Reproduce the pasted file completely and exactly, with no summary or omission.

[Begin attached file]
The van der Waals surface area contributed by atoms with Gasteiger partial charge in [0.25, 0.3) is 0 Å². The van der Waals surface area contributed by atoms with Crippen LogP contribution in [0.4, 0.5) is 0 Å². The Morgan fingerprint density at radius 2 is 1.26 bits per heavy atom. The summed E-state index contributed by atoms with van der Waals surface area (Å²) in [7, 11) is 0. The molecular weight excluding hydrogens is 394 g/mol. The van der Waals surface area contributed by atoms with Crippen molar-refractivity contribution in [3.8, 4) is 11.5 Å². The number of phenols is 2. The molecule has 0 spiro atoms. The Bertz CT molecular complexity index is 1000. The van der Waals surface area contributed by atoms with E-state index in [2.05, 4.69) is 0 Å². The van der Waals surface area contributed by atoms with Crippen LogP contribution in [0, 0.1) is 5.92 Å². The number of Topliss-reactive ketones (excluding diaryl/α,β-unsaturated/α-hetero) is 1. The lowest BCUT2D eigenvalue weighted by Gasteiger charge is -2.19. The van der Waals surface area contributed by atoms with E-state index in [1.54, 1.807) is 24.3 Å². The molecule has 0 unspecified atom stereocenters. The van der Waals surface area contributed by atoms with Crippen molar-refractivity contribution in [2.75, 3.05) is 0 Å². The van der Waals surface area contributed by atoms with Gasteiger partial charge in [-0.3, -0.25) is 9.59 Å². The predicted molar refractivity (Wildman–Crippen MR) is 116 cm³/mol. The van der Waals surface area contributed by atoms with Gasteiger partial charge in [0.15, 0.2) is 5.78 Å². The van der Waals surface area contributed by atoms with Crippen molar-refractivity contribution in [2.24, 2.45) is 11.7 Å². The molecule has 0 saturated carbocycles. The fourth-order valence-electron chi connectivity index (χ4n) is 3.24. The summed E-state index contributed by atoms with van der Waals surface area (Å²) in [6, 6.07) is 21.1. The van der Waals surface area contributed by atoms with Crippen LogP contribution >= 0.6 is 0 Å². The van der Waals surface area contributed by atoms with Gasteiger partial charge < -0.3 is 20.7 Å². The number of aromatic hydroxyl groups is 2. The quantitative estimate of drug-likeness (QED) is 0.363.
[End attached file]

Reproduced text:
The van der Waals surface area contributed by atoms with Gasteiger partial charge in [0.25, 0.3) is 0 Å². The van der Waals surface area contributed by atoms with Crippen LogP contribution in [0.4, 0.5) is 0 Å². The Morgan fingerprint density at radius 2 is 1.26 bits per heavy atom. The summed E-state index contributed by atoms with van der Waals surface area (Å²) in [7, 11) is 0. The molecular weight excluding hydrogens is 394 g/mol. The van der Waals surface area contributed by atoms with Crippen molar-refractivity contribution in [3.8, 4) is 11.5 Å². The number of phenols is 2. The molecule has 0 spiro atoms. The Bertz CT molecular complexity index is 1000. The van der Waals surface area contributed by atoms with E-state index in [2.05, 4.69) is 0 Å². The van der Waals surface area contributed by atoms with Crippen LogP contribution in [0, 0.1) is 5.92 Å². The number of Topliss-reactive ketones (excluding diaryl/α,β-unsaturated/α-hetero) is 1. The lowest BCUT2D eigenvalue weighted by Gasteiger charge is -2.19. The van der Waals surface area contributed by atoms with E-state index in [1.54, 1.807) is 24.3 Å². The molecule has 0 unspecified atom stereocenters. The van der Waals surface area contributed by atoms with Crippen molar-refractivity contribution in [2.75, 3.05) is 0 Å². The van der Waals surface area contributed by atoms with Gasteiger partial charge in [-0.3, -0.25) is 9.59 Å². The predicted molar refractivity (Wildman–Crippen MR) is 116 cm³/mol. The van der Waals surface area contributed by atoms with Gasteiger partial charge in [0.15, 0.2) is 5.78 Å². The van der Waals surface area contributed by atoms with Crippen molar-refractivity contribution in [2.24, 2.45) is 11.7 Å². The molecule has 0 saturated carbocycles. The fourth-order valence-electron chi connectivity index (χ4n) is 3.24. The summed E-state index contributed by atoms with van der Waals surface area (Å²) in [6, 6.07) is 21.1. The van der Waals surface area contributed by atoms with Crippen LogP contribution >= 0.6 is 0 Å². The van der Waals surface area contributed by atoms with Gasteiger partial charge < -0.3 is 20.7 Å². The number of aromatic hydroxyl groups is 2. The quantitative estimate of drug-likeness (QED) is 0.363.